Sidewinder. That bastard. That rat bastard. Beating up on Val? Punching up a girl. I’ll show him a beating.
I’m outside. It’s cold. Did he just leave her in the cold? Heartless shitface. Someone’s handing me my coat. Fucking necklace is itching. I pull off the card necklace and throw it off somewhere into the red haze of people who don’t matter. Some guy in the haze catches it. There’s a couple of them, I realize, as I struggle into the coat. They’re talking.
“Well, anyway, this sure shows that the girls aren’t neffs.”
My hand flashes out, and this time nothing stops it. I punch Ball Buster right in the jaw, and he flies backward a few feet before crashing into the ground.
“Whoah, dude!” Sue is in front of me immediately, hands out placatingly. “Ease up.” Dolphin is helping Ball Buster up from the ground.
Ball Buster gets up, feeling at his jaw. “I deserved that,” he says.
“Just calm down, everybody,” Mouse says. His hands are out, too. He’s darting glances from one of us to the other.
“And by ‘everybody’, he means ‘Square,’” Ball Buster grunts. “All the rest of us are plenty calm.”
I make a move for Ball Buster, but Sue’s in the way.
Sue looks back towards Ball Buster. “Pretty sure he also be telling you to stop being an asshole, pig boy.” He looks back at me. “Look, Square, talk to us. What happened? How is she?”
I take a deep breath. “Has anyone seen Sidewinder?”
Careful looks are exchanged. “What’re you asking about him for?” Ball Buster says.
“Let’s not do anything stupid,” Mouse says, glancing up at the nearby watchtower. I feel his calm, calm, calm battering at the red haze, but it just makes me madder. “Your eyes were glowing like hell in there, if they find there’s a fight…”
“He’s probably miles outside of camp by now,” Dolphin says.
Dolphin’s barely a few inches from me when I lunge, but he manages to dodge back just in time. “When did you see him leave?” I say through clenched teeth, advancing on him. “When?”
Sue slams into me. I throw him off (he goes at least ten feet into the air), but Ball Buster grabs my parka, and suddenly it’s heavy as a rock. I rip through the coat and shove him out of the way.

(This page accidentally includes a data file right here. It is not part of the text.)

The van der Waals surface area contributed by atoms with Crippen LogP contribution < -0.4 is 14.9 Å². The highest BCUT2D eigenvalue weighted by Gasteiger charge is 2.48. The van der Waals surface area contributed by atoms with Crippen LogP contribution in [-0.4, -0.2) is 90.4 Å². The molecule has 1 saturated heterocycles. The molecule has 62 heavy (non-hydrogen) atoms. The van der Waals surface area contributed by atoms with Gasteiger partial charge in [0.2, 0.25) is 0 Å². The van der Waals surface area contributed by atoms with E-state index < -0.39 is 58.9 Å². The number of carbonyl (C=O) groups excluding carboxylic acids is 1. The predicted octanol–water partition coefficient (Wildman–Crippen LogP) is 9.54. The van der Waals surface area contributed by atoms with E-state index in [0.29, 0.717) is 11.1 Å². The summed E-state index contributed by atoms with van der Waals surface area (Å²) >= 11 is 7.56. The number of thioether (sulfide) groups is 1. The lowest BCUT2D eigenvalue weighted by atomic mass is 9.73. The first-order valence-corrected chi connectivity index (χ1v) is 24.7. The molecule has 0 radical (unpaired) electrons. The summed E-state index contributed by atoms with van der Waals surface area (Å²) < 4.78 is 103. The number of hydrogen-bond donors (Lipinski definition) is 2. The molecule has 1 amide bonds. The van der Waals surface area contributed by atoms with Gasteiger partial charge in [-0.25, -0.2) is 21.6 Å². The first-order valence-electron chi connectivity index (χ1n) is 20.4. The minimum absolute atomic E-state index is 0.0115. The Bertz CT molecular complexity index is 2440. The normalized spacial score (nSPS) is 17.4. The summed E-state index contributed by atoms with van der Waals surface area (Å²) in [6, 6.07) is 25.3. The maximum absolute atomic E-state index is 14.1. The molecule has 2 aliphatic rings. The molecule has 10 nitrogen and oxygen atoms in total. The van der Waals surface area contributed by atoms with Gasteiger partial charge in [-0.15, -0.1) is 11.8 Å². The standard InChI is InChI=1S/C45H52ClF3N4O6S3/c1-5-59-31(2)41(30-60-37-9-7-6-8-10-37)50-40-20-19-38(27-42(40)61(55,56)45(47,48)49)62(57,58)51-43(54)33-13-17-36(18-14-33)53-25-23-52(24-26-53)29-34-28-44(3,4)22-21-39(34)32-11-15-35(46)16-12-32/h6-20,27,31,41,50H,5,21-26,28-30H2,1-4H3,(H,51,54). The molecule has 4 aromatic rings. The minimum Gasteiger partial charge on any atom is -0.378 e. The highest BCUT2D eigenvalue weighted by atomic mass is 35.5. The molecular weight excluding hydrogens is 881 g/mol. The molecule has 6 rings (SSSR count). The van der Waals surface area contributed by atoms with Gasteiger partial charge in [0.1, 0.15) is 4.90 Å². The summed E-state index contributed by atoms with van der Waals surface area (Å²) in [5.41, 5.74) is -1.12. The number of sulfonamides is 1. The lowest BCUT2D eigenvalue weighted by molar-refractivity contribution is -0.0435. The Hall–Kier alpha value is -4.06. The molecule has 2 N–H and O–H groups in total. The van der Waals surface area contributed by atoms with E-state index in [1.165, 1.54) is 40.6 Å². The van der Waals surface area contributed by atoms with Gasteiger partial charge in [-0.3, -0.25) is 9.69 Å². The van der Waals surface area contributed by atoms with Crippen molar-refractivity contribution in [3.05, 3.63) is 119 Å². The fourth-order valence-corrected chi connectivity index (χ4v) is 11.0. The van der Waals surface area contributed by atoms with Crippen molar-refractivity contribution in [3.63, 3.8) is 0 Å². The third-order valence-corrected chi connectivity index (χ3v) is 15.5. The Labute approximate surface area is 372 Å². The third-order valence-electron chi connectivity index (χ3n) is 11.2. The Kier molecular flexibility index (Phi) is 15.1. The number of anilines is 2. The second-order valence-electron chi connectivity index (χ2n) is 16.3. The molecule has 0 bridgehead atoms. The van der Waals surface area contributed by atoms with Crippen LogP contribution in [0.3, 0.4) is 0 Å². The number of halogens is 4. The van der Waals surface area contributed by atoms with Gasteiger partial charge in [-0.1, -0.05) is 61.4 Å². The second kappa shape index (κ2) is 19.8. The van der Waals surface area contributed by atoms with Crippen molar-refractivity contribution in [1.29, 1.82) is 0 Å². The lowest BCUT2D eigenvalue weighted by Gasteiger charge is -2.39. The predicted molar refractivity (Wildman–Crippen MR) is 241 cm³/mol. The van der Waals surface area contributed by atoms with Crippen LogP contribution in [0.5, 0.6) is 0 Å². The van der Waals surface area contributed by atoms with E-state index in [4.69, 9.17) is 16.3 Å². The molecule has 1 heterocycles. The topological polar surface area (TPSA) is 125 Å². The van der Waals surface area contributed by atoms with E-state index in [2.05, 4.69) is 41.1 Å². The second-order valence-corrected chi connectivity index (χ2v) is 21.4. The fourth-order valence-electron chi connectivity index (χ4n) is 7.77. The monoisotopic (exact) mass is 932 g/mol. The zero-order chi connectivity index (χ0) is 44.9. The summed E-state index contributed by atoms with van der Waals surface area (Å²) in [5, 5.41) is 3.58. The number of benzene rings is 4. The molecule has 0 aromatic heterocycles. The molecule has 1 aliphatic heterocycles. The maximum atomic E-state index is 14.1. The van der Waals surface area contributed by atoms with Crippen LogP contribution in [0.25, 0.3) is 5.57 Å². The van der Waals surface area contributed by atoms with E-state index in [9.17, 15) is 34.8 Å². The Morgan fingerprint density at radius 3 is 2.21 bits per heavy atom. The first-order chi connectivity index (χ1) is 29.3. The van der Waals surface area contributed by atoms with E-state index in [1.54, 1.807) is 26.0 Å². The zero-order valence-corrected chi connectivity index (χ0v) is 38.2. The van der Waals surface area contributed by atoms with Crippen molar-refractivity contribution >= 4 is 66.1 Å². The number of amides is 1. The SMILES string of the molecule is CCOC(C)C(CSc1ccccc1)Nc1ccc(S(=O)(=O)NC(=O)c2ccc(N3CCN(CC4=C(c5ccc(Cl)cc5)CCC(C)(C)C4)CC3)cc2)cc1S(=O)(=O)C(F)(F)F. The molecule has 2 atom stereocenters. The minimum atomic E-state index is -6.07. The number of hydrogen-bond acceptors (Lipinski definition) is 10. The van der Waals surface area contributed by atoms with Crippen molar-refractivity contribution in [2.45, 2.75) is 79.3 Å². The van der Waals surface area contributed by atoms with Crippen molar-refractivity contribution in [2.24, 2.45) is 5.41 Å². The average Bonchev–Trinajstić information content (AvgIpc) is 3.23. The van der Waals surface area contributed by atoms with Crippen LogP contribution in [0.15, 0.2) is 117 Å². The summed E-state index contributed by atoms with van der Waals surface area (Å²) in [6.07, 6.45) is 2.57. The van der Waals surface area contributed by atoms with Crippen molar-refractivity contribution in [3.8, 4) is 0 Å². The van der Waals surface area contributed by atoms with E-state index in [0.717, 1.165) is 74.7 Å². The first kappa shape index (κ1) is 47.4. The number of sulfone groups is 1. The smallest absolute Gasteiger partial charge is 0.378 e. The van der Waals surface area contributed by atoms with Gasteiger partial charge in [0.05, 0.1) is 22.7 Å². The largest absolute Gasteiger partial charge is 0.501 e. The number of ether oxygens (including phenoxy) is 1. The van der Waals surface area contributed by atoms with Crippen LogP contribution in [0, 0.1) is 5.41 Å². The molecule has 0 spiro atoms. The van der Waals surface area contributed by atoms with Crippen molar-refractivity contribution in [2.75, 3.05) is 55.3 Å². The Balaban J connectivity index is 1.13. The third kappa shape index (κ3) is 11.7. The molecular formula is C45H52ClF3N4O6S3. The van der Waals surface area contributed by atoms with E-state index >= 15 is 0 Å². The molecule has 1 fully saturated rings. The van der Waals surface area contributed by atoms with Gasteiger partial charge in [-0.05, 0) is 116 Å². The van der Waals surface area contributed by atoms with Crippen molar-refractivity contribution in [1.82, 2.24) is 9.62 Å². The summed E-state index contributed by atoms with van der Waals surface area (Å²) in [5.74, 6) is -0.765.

“Dude, chill!” Dolphin yells.
Mouse is in front of me. There’s a screwdriver in his hand. Shit knows where he found it. I try to dodge around him, but he moves like buttered silk. The screwdriver rips through my turtleneck, puncturing my right bicep.
“Next one is going in your eye,” he says to me. “I don’t want to, but you’ll heal, and you need to get a grip.”
I pull back, breathing hard.
“Holy shit, Square,” Ball Buster says, starting to get up. “You’re some sort of crazy shit when there’s a girl—”
I charge at Mouse. He whips around with the screwdriver, and I see it coming, as promised, straight for my eye.
Flame bursts from my hand and forms the shape of a knife. My hand follows on the motion and cuts the screwdriver clean in half.
“What the …” Mouse manages to say, before I throw him aside.
I stop, and stare at the knife in my hands. A switchblade. A flaming switchblade. The glove around it has been burnt right away, with the edges curling black away from the bare palm and the knife. I can see the snow through its flickering blade. But I clench my fist, and the flame feels solid.
I focus, and another knife bursts out of my other glove. This one looks more like a bowie knife.
All the others are staring at me. “Well, guess it was bound to happen sometime,” Ball Buster says, his eyes fixed on the flaming daggers.
I ignore him. “Where and when,” I say, my eyes fixed on Dolphin. “One chance.”
“Leaving the north end of camp, half an hour ago,” he says. “But Square, listen—”
I don’t stay to hear the rest. The wind is roaring in my ears, and the camp seems to flow past me. I can’t see if the others follow, and I don’t care. Sidewinder. Sidewinder. Sidewinder.
I can’t find him. Bastard must be hiding. Fucking island is too fucking big, and it’s getting dark. No way I can let him get away.
I gather my legs under me and jump as high as I can. Night or not, the white snow still reflects the moonlight remarkably well, and it’s not too hard from the air to spot the place where the smooth white crust is broken apart in a trail of footprints. I land and take off running.
I’m going to destroy this asshole. Destroy him with my new magic fiery swords. Bring the pain. I focus as I’m running, and I feel them solidify in my hands—two flaring blades, roughly the size and shape of machetes. Their glowing red light glints off the frozen ice as I dash across the Alaskan landscape.
A dot up ahead. Sidewinder. Has to be. Already, I’m close enough to see him turning. I leap into the air and come down screaming.
Sidewinder hits me full in the chest with a burst of lightning.
It doesn’t stop my momentum, though, and I cannonball into him, sending us both to the ground, a great mass of convulsing limbs. By the time he’s managed to throw me off, I’ve got feeling back in my legs, and I whip up and around, swords at the ready.
“Holy fucking shit, Square,” he says, heaving himself upright. “The hell is—”